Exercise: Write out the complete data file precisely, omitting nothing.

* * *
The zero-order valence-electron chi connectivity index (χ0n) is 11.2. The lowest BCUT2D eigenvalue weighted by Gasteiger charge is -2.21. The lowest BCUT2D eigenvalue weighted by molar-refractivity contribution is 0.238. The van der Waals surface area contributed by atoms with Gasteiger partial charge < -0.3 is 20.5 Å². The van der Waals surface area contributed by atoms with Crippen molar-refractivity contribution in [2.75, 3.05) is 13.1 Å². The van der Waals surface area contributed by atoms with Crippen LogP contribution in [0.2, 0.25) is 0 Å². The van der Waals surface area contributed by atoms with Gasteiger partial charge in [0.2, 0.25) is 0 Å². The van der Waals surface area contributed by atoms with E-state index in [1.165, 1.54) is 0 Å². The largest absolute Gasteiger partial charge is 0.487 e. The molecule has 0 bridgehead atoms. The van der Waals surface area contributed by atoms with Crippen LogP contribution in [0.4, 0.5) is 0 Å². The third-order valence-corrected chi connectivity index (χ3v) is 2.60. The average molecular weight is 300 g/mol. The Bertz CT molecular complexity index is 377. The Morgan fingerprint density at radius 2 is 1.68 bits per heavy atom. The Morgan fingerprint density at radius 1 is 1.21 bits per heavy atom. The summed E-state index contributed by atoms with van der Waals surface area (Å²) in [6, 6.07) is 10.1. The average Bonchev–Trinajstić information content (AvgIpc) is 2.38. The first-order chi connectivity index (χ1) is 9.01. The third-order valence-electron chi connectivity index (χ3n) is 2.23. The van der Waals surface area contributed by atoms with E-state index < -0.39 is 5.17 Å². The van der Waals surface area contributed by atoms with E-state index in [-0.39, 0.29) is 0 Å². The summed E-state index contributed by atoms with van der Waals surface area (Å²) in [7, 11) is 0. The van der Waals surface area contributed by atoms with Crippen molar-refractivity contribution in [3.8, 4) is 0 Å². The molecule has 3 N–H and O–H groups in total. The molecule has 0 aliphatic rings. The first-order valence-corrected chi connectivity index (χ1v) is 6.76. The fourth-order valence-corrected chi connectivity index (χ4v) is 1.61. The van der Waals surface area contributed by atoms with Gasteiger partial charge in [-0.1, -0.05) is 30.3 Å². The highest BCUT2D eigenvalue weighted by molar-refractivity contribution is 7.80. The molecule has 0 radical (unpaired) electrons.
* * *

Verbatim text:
The zero-order valence-electron chi connectivity index (χ0n) is 11.2. The lowest BCUT2D eigenvalue weighted by Gasteiger charge is -2.21. The lowest BCUT2D eigenvalue weighted by molar-refractivity contribution is 0.238. The van der Waals surface area contributed by atoms with Gasteiger partial charge < -0.3 is 20.5 Å². The van der Waals surface area contributed by atoms with Crippen molar-refractivity contribution in [2.75, 3.05) is 13.1 Å². The van der Waals surface area contributed by atoms with Crippen LogP contribution in [0.2, 0.25) is 0 Å². The van der Waals surface area contributed by atoms with Gasteiger partial charge in [0.2, 0.25) is 0 Å². The van der Waals surface area contributed by atoms with E-state index in [1.165, 1.54) is 0 Å². The largest absolute Gasteiger partial charge is 0.487 e. The molecule has 0 bridgehead atoms. The van der Waals surface area contributed by atoms with Crippen LogP contribution in [0.4, 0.5) is 0 Å². The third-order valence-corrected chi connectivity index (χ3v) is 2.60. The average molecular weight is 300 g/mol. The Bertz CT molecular complexity index is 377. The Morgan fingerprint density at radius 2 is 1.68 bits per heavy atom. The Morgan fingerprint density at radius 1 is 1.21 bits per heavy atom. The summed E-state index contributed by atoms with van der Waals surface area (Å²) in [6, 6.07) is 10.1. The average Bonchev–Trinajstić information content (AvgIpc) is 2.38. The first-order chi connectivity index (χ1) is 9.01. The third-order valence-electron chi connectivity index (χ3n) is 2.23. The van der Waals surface area contributed by atoms with E-state index < -0.39 is 5.17 Å². The van der Waals surface area contributed by atoms with E-state index in [-0.39, 0.29) is 0 Å². The summed E-state index contributed by atoms with van der Waals surface area (Å²) in [7, 11) is 0. The van der Waals surface area contributed by atoms with Crippen molar-refractivity contribution in [3.8, 4) is 0 Å². The molecule has 3 N–H and O–H groups in total. The molecule has 0 aliphatic rings. The first-order valence-corrected chi connectivity index (χ1v) is 6.76. The fourth-order valence-corrected chi connectivity index (χ4v) is 1.61. The van der Waals surface area contributed by atoms with Gasteiger partial charge in [-0.1, -0.05) is 30.3 Å². The highest BCUT2D eigenvalue weighted by molar-refractivity contribution is 7.80. The molecule has 0 radical (unpaired) electrons.